When I was 19 years old I asked my Mom if she was happy. She thought for a moment and said, “I’m content.” I wrinkled my nose and said, “Ugh, contentment is for cows.” We laugh about that insensitive remark now. Back then, I felt sorry for her. I wanted excitement and fun. The thought of settling for contentment seemed so boring to me.
Fast forward eleven years. I had A LOT of fun and A LOT of pain. If I were to track the highlights and lowlights of those eleven years it would have become abundantly clear that every wildly exciting time in my life was followed by an equally tragic time. For every pride filled moment there was an equally humbling moment. Call it God, Karma, or Law but without fail for every emotion there is an equal and opposite emotion.
When life had chewed me up and spit me out at 30 years old, I swallowed my pride (and there was a lot of it) called my Mom and Dad and asked if I could come home. They welcomed me, my dog and three cats into their home with no questions asked. I was 30 years old, divorced, alcoholic, unemployed, and living at home with my parents again. Contentment sounded like a dream.
Living life to the extremes is like dieting. It takes years to work off the weight of debt, to rebuild self-esteem and to right your wrongs but it only takes a couple of unhealthy choices to lose it all again.
So I set to work rebuilding my life. I quit drinking (almost eight years now) and in doing so found faith and a program that helps me stay sober today. I got a job and bought a small home that I named Holly because of the beautiful Holly tree in the front yard.
Holly was, in a lot of ways, my salvation. When I first bought her I thought that all she needed was a good cleaning and some paint to make her whole again. I soon found that, like me, Holly needed a significant amount of work before she’d be ready to let people in. Working on Holly taught me patience, hard work and the satisfaction of creating something myself.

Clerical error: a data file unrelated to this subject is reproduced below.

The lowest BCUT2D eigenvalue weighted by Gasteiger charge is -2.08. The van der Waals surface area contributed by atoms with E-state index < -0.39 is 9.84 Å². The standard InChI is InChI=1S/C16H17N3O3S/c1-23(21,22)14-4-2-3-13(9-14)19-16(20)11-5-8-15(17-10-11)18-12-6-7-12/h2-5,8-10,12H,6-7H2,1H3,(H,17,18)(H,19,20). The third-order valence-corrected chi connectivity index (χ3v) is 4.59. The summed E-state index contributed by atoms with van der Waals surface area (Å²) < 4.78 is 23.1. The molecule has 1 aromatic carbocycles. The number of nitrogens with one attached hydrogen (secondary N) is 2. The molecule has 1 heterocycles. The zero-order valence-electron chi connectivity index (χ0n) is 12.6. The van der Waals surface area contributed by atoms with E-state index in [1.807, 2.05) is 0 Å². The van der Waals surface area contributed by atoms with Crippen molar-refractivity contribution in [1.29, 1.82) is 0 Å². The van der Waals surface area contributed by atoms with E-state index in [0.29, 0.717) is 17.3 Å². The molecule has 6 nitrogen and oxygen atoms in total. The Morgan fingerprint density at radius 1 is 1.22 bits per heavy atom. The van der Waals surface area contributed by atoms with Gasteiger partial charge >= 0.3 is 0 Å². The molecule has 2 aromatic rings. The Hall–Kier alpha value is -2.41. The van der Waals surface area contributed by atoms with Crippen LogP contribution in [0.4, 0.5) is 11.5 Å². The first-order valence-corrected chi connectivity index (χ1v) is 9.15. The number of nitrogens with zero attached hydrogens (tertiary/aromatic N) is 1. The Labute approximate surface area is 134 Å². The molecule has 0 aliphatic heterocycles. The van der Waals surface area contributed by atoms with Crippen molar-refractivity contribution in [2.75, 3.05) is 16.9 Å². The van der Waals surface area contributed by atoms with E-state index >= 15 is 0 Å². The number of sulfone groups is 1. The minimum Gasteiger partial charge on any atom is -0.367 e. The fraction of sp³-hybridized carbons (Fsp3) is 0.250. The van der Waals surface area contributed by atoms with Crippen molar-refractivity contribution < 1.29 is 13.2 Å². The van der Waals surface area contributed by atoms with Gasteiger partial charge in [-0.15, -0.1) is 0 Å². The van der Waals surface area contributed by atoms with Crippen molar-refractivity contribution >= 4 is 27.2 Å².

My Dad and I grew closer, spending countless nights and weekends working on her together. I quickly coined her my “I don’t need a man” house. At the time, I didn’t see the irony in the amount of time, hard work and money my Dad contributed to my “I don’t need a man” house. We spent two years and thousands of dollars getting her move-in ready.
Throughout that time, I was so focused on rebuilding my life that I wasn’t interested in dating, until Jeff started calling. We talked on the phone for weeks. We went on our first date two months after I moved into Holly. Ironically, my “I don’t need a man” house quickly became a house filled with them. Two little boys that I love more than life itself and a man that I can’t imagine ever living without.
Six years later and like me, Holly’s still a work in progress but she’s become a wonderful home that has allowed me and my husband to start our family here.
It’s been in this house, surrounded by the men in my life that I have found contentment. All of those years I spent bouncing from city to city and apartment to apartment. Switching jobs, cars, and relationships but never finding happiness. I was always restless. I ran from commitment and contentment because I thought it was weak and boring. All that time, all that running and I was wrong.
It takes more courage to stay in one place, to face yourself and others, to be vulnerable, to take chances, make mistakes, and to try again. Contentment, for me, is a beautiful reward that came when I made the conscious decision to get off of life’s roller coaster. When I stopped chasing the cheap highs I no longer had to relive the same lows. Accepting life on life’s terms IS contentment. The key is to keep the pendulum of life in the center as much as possible. That’s where contentment is and that’s where I want to be.